Sec. 9. That the commission shall from time to time make public the information received under this act, in such form and to such extent as shall be prescribed by the said regulations: Provided, however, That said regulations shall, so far as possible, distinguish between information which is purely private, and the publication of which can serve no public interest, and such information as is not so private and is of importance to the public.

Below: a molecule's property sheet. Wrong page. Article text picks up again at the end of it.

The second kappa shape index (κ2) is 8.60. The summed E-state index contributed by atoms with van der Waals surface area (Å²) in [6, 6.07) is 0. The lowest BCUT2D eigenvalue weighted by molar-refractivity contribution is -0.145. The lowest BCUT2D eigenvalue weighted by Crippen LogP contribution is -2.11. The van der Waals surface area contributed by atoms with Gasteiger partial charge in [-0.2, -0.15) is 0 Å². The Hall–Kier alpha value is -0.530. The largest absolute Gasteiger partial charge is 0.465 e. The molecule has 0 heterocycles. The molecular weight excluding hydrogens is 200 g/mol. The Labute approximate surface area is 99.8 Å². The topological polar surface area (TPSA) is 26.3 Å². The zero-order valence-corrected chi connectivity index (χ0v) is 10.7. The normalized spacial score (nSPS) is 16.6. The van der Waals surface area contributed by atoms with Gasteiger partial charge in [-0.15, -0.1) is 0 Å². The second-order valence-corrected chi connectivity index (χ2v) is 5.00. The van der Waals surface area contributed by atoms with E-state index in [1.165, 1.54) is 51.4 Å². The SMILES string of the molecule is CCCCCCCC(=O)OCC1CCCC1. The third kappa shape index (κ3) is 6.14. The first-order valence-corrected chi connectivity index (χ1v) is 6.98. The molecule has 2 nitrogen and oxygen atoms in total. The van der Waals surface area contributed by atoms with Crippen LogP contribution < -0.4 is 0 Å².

Sec. 10. The said commission may at any time, upon complaint of any person, corporation, or body, or upon its own initiative, revoke and cancel the registration of any corporation registered under this act upon the ground of either violation of any operative judicial decree rendered under an act to protect trade and commerce against unlawful restraints and monopolies, approved July second, eighteen hundred and ninety, or under sections seventy-three to seventy-seven, inclusive, of an act to reduce taxation, to provide revenue for the Government, and for other purposes, which became a law August twenty-seventh, eighteen hundred and ninety-four, or of the use of materially unfair or oppressive methods of competition, or of the acceptance of discriminations, rebates, and concessions from the lawful tariff rates of common carriers, or on the ground of refusal or neglect to allow the commission access to its records or papers as provided in section eight hereof. The commission shall also carefully investigate the capitalization and assets of the corporations registered under this act, and after due consideration of the information so obtained and otherwise secured, and after allowing reasonable time for the readjustment of corporate organization and security issues in any given case or class of cases, may revoke the registration of any such corporation upon the ground of overcapitalization; that is to say, upon the ground that the par value of the total securities, including shares of stock and all obligations running for a term of years or more, of such corporation, issued and outstanding at any time clearly exceeds the true value of the property of the corporation at that time. In determining such true value the said commission shall consider the original cost of such property, its present replacement cost, its present market value, including the good will of the corporation's business and the market value of the said securities issued by the corporation, and the fair value of the services rendered in the organization of such corporation, but the said commission shall also, as far as